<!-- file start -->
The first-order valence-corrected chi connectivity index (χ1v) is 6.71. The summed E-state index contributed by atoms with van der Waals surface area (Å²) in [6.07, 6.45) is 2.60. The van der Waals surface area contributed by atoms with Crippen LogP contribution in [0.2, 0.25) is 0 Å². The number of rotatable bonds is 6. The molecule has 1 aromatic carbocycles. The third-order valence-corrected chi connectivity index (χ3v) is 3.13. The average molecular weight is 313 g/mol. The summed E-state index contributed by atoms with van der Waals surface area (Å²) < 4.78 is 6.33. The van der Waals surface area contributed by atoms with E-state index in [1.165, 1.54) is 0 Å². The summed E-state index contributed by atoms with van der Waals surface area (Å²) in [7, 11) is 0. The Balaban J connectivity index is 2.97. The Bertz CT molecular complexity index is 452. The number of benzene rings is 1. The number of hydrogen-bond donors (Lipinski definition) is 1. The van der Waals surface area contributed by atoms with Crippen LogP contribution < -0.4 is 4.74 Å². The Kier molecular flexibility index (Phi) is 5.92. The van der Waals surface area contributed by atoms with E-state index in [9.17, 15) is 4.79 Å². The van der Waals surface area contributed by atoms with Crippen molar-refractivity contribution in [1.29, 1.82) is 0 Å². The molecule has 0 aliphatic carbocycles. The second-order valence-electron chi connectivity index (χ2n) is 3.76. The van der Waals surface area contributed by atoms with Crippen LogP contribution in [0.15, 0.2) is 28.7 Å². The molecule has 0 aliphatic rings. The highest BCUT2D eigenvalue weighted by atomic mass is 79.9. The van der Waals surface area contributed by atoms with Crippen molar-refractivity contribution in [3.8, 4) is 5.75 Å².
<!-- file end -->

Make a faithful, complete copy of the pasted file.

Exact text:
The first-order valence-corrected chi connectivity index (χ1v) is 6.71. The summed E-state index contributed by atoms with van der Waals surface area (Å²) in [6.07, 6.45) is 2.60. The van der Waals surface area contributed by atoms with Crippen LogP contribution in [0.2, 0.25) is 0 Å². The number of rotatable bonds is 6. The molecule has 1 aromatic carbocycles. The third-order valence-corrected chi connectivity index (χ3v) is 3.13. The average molecular weight is 313 g/mol. The summed E-state index contributed by atoms with van der Waals surface area (Å²) < 4.78 is 6.33. The van der Waals surface area contributed by atoms with E-state index in [1.165, 1.54) is 0 Å². The summed E-state index contributed by atoms with van der Waals surface area (Å²) in [7, 11) is 0. The Balaban J connectivity index is 2.97. The Bertz CT molecular complexity index is 452. The number of benzene rings is 1. The number of hydrogen-bond donors (Lipinski definition) is 1. The van der Waals surface area contributed by atoms with Crippen LogP contribution < -0.4 is 4.74 Å². The Kier molecular flexibility index (Phi) is 5.92. The van der Waals surface area contributed by atoms with E-state index in [9.17, 15) is 4.79 Å². The van der Waals surface area contributed by atoms with Crippen molar-refractivity contribution in [1.29, 1.82) is 0 Å². The molecule has 0 aliphatic carbocycles. The second-order valence-electron chi connectivity index (χ2n) is 3.76. The van der Waals surface area contributed by atoms with Crippen LogP contribution in [0.15, 0.2) is 28.7 Å². The molecule has 0 aliphatic rings. The highest BCUT2D eigenvalue weighted by atomic mass is 79.9. The van der Waals surface area contributed by atoms with Crippen molar-refractivity contribution in [3.8, 4) is 5.75 Å².